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## 'Turbo Turbines' printed from http://nrich.maths.org/

A landowner wants to calculate whether it would be worthwhile for her to install a triple-blade wind turbine. The turbine would face the wind, which is parallel to the ground and of speed $V$. However, a wind turbine changes the speed locally around it, so that $V_{local} = V \left(\frac{3}{4} + \frac{x^2}{4L^2}\right)$, where $x$ is the distance along the blade from the centre, and the blades
are of length $L$.

The force in the direction of the blade rotation is $F = k V_{local}$ at each position $x$ along each blade ($k$ is a coefficient determined by the shape of the blade).

The central pivot is resisted by a torque $T$. It is directly connected to a large gear, which drives a smaller gear (gearing ratio 1:50). The frictional torque that the small gear exerts on the larger one is $4T$.

Draw a diagram to accurately represent the turbine and the wind.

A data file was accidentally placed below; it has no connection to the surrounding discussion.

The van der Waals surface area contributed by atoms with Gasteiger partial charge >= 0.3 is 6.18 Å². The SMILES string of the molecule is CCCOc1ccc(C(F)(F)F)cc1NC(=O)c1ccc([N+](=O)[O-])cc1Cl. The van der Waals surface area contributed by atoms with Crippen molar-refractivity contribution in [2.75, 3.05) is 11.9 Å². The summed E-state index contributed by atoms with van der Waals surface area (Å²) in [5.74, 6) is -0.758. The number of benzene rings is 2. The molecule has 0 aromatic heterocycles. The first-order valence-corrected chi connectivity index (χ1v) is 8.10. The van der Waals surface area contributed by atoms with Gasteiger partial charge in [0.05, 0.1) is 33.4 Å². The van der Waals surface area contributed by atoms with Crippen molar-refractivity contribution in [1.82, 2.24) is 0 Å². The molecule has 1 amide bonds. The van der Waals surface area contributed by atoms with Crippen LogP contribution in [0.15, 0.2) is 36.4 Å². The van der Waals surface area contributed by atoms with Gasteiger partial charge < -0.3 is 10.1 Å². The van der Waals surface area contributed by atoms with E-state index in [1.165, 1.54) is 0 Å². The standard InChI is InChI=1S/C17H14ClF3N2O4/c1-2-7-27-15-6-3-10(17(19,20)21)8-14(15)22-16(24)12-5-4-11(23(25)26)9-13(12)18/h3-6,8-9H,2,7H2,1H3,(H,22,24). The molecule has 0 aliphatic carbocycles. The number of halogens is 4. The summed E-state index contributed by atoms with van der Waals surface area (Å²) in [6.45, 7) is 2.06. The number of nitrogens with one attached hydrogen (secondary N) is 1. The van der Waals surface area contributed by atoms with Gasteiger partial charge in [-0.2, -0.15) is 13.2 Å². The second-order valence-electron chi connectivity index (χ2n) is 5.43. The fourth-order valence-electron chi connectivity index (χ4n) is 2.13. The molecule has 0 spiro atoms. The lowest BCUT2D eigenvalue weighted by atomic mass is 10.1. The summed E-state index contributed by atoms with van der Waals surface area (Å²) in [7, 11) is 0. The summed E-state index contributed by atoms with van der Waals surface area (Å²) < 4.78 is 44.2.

What is the minimum wind speed $V_{crit}$ in terms of $T$, $k$, and $L$, that will produce power?

How could you decrease this minimum wind speed, assuming the mechanical torque is fixed?

Power is generated by the small gear. It has a torque $A\omega_g$, where $\omega_g$ is its angular velocity, and $A$ is a constant. The angular velocity of the blades can be approximated by $\omega = B k V$, when $V > V_{crit}$.

You may know the formula

Power = Force $\times$ Velocity

There is a rotational analogy for many such formulae. Can you find an equation for the power produced by this turbine?